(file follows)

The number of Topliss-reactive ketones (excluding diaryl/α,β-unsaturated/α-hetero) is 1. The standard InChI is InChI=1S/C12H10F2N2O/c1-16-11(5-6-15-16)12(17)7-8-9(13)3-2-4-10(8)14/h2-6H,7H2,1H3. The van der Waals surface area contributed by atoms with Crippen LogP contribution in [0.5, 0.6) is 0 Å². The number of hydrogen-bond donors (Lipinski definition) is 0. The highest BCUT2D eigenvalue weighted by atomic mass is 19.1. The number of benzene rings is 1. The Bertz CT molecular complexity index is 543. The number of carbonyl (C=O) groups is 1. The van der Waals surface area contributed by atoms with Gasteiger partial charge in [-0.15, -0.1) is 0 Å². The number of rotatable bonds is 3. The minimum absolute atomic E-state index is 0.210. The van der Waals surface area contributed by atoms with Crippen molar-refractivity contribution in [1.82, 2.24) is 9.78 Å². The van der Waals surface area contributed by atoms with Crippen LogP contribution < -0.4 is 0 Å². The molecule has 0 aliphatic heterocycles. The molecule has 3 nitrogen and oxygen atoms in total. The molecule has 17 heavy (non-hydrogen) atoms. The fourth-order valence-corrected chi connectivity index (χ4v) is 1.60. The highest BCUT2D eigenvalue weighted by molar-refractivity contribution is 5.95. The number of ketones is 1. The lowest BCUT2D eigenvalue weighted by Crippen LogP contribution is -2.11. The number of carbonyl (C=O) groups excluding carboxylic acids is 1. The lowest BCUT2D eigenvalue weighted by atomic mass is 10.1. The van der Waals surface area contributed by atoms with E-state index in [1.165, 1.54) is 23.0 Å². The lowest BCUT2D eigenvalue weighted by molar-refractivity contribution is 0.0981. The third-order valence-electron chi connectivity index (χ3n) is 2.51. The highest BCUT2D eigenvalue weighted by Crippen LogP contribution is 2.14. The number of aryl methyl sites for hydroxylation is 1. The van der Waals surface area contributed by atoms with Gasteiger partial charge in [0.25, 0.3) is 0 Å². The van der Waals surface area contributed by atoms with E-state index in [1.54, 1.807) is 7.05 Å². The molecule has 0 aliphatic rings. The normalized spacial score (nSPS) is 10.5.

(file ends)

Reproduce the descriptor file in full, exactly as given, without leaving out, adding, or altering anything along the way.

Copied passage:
The number of Topliss-reactive ketones (excluding diaryl/α,β-unsaturated/α-hetero) is 1. The standard InChI is InChI=1S/C12H10F2N2O/c1-16-11(5-6-15-16)12(17)7-8-9(13)3-2-4-10(8)14/h2-6H,7H2,1H3. The van der Waals surface area contributed by atoms with Crippen LogP contribution in [0.5, 0.6) is 0 Å². The number of hydrogen-bond donors (Lipinski definition) is 0. The highest BCUT2D eigenvalue weighted by atomic mass is 19.1. The number of benzene rings is 1. The Bertz CT molecular complexity index is 543. The number of carbonyl (C=O) groups is 1. The van der Waals surface area contributed by atoms with Gasteiger partial charge in [-0.15, -0.1) is 0 Å². The number of rotatable bonds is 3. The minimum absolute atomic E-state index is 0.210. The van der Waals surface area contributed by atoms with Crippen molar-refractivity contribution in [1.82, 2.24) is 9.78 Å². The van der Waals surface area contributed by atoms with Crippen LogP contribution < -0.4 is 0 Å². The molecule has 0 aliphatic heterocycles. The molecule has 3 nitrogen and oxygen atoms in total. The molecule has 17 heavy (non-hydrogen) atoms. The fourth-order valence-corrected chi connectivity index (χ4v) is 1.60. The highest BCUT2D eigenvalue weighted by molar-refractivity contribution is 5.95. The number of ketones is 1. The lowest BCUT2D eigenvalue weighted by Crippen LogP contribution is -2.11. The number of carbonyl (C=O) groups excluding carboxylic acids is 1. The lowest BCUT2D eigenvalue weighted by atomic mass is 10.1. The van der Waals surface area contributed by atoms with E-state index in [1.165, 1.54) is 23.0 Å². The lowest BCUT2D eigenvalue weighted by molar-refractivity contribution is 0.0981. The third-order valence-electron chi connectivity index (χ3n) is 2.51. The highest BCUT2D eigenvalue weighted by Crippen LogP contribution is 2.14. The number of aryl methyl sites for hydroxylation is 1. The van der Waals surface area contributed by atoms with Gasteiger partial charge in [0.25, 0.3) is 0 Å². The van der Waals surface area contributed by atoms with E-state index in [1.54, 1.807) is 7.05 Å². The molecule has 0 aliphatic rings. The normalized spacial score (nSPS) is 10.5.